Michael Brandy, Deseret News
West Valley police officer Jared Cardon removes a gun and ammunition from a vehicle involved in a police chase on Aug. 8, 2009. A criminal charge of reckless endangerment filed against the officer, who has since resigned, was dismissed Friday.

SALT LAKE CITY — A criminal charge was dismissed Friday against a former West Valley police officer accused of illegally firing his weapon at a man who fled from a crash.

During a brief hearing Friday, 3rd District Judge Royal Hansen dismissed the single charge of reckless endangerment, a class A misdemeanor, filed against Jared Cardon, 40. Prosecutor Blake Nakamura said his office developed concerns about the evidence supporting the charge and felt it was their "obligation" to dismiss it.

About 20 officers wearing Fraternal Order of Police T-shirts attended the hearing to support Cardon, filling nearly every row of the courtroom.

"I feel very grateful," Cardon said after the hearing. "This has been a team effort. I stand in front of dozens and dozens of people in the law enforcement field who made this happen for me. Without them, without their support, I wouldn't be standing where I am today."

Cardon was charged after the Salt Lake County District Attorney's Office determined he was not legally justified in using deadly force when he shot at an oncoming car May 24, 2011. Cardon said he fired his weapon in order to protect himself and others, but investigators determined that he was not in imminent danger and his shots could have injured others.

Cardon was writing a traffic citation near 3500 South and 5275 West that day when traffic started to back up. Another vehicle apparently came up too fast on the stopped traffic, swerved to avoid hitting other vehicles, then went into a front yard and hit a fence.

Driver Jose Contreras got out of the vehicle and was confronted by bystanders. He then got back into his car and fled, prosecutors said. Cardon heard the commotion and started walking toward the accident. Just seconds later, he saw Contreras driving toward him.

The officer held up his hand to try and get the vehicle to stop. He then drew his weapon and waved it in front of the vehicle to convince the driver to stop, investigators said.

"Cardon stated that the vehicle continued straight at him, and he concluded that the driver was determined to hit him," the district attorney's report states. "In response, Cardon fired two rounds at the vehicle in quick succession."

Cardon then fired a third shot at the tires as the car passed in an attempt to stop the vehicle.

Two witnesses said Contreras did not drive his vehicle straight at Cardon, but was instead maneuvering to get around him, according to charging documents. Contreras said the same thing.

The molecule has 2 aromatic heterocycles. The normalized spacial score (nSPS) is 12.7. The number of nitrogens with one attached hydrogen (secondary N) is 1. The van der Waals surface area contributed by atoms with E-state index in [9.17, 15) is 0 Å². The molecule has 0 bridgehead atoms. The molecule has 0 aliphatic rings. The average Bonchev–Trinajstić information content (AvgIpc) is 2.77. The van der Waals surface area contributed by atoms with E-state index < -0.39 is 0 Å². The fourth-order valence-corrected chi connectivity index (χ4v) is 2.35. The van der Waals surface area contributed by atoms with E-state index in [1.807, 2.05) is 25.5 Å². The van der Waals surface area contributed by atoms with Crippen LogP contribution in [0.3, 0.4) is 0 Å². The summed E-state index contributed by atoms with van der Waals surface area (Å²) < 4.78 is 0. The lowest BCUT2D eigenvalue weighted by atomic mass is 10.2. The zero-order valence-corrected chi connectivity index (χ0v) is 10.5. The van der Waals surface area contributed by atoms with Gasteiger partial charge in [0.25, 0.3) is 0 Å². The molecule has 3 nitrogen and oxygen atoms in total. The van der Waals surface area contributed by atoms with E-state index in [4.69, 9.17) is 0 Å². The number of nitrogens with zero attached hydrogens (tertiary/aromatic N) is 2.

An investigator also reported that ricochets from the bullets hitting the car could have injured bystanders or other motorists on the roadway.

"When we filed the charges, we did so after we had an expert review the case and consult with us," Nakamura said. "We relied upon that expert significantly when we filed."

He said prosecutors later felt they could "no longer have confidence" in the expert.

"Our obligation when we develop concerns about evidence is to dismiss the case and that's what we did," Nakamura said.

Because the case was dismissed without prejudice, however, prosecutors do have the option to refile. Nakamura said his office will again review that case.

Bret Rawson, general counsel for the Fraternal Order of Police, said the decision to dismiss was a "no-brainer."

"The Fraternal Order of Police is thrilled with this outcome," he said. "It's the right outcome. Everyone who knows the facts has to scratch their heads and wonder why this was filed."

Though he resigned from the West Valley Police Department, Cardon said he hopes to return to law enforcement and believes this experience will make him a better, more prepared police officer. He said that he struggled at times, but was always buoyed up by his family and those in the law enforcement community.

"It hasn't been an easy experience," Cardon said. "If it doesn't kill you, it makes you stronger. Many days I felt I didn't have the the ability to endure, to see this through to the end. But with all the support that was behind me in those moments when I felt unable to move forward, that was really what made it possible."

Contreras later pleaded guilty to aggravated assault, a third-degree felony, and attempted failure to stop or respond at the command of a police officer, a class A misdemeanor. He was sentenced to 100 hours of community service and 36 months' probation.

Cardon was previously sued in federal court by Cesar Medina, who accused him of using excessive force and violating the man's constitutionally afforded protection against unreasonable search and seizure during a July 18, 2009, traffic stop. A jury, however, determined that Cardon had not shown excessive force and awarded no damages to Medina.

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